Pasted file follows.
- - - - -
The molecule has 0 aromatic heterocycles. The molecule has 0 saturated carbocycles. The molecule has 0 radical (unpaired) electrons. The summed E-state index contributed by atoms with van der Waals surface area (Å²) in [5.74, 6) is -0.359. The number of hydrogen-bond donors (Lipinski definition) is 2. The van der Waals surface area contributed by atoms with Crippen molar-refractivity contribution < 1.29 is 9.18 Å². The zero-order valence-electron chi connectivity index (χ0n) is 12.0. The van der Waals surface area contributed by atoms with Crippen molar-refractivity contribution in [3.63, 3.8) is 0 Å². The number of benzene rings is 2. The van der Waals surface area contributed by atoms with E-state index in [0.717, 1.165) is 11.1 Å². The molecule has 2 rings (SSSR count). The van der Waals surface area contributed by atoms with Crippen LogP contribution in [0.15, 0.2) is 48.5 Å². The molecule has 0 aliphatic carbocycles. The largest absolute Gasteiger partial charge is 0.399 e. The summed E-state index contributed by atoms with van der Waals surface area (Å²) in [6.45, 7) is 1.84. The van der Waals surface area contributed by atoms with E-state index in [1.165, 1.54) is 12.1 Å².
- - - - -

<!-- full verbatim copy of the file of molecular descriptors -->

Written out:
The molecule has 0 aromatic heterocycles. The molecule has 0 saturated carbocycles. The molecule has 0 radical (unpaired) electrons. The summed E-state index contributed by atoms with van der Waals surface area (Å²) in [5.74, 6) is -0.359. The number of hydrogen-bond donors (Lipinski definition) is 2. The van der Waals surface area contributed by atoms with Crippen molar-refractivity contribution < 1.29 is 9.18 Å². The zero-order valence-electron chi connectivity index (χ0n) is 12.0. The van der Waals surface area contributed by atoms with Crippen molar-refractivity contribution in [3.63, 3.8) is 0 Å². The number of benzene rings is 2. The van der Waals surface area contributed by atoms with E-state index in [0.717, 1.165) is 11.1 Å². The molecule has 2 rings (SSSR count). The van der Waals surface area contributed by atoms with Crippen LogP contribution in [0.15, 0.2) is 48.5 Å². The molecule has 0 aliphatic carbocycles. The largest absolute Gasteiger partial charge is 0.399 e. The summed E-state index contributed by atoms with van der Waals surface area (Å²) in [6.45, 7) is 1.84. The van der Waals surface area contributed by atoms with E-state index in [1.165, 1.54) is 12.1 Å².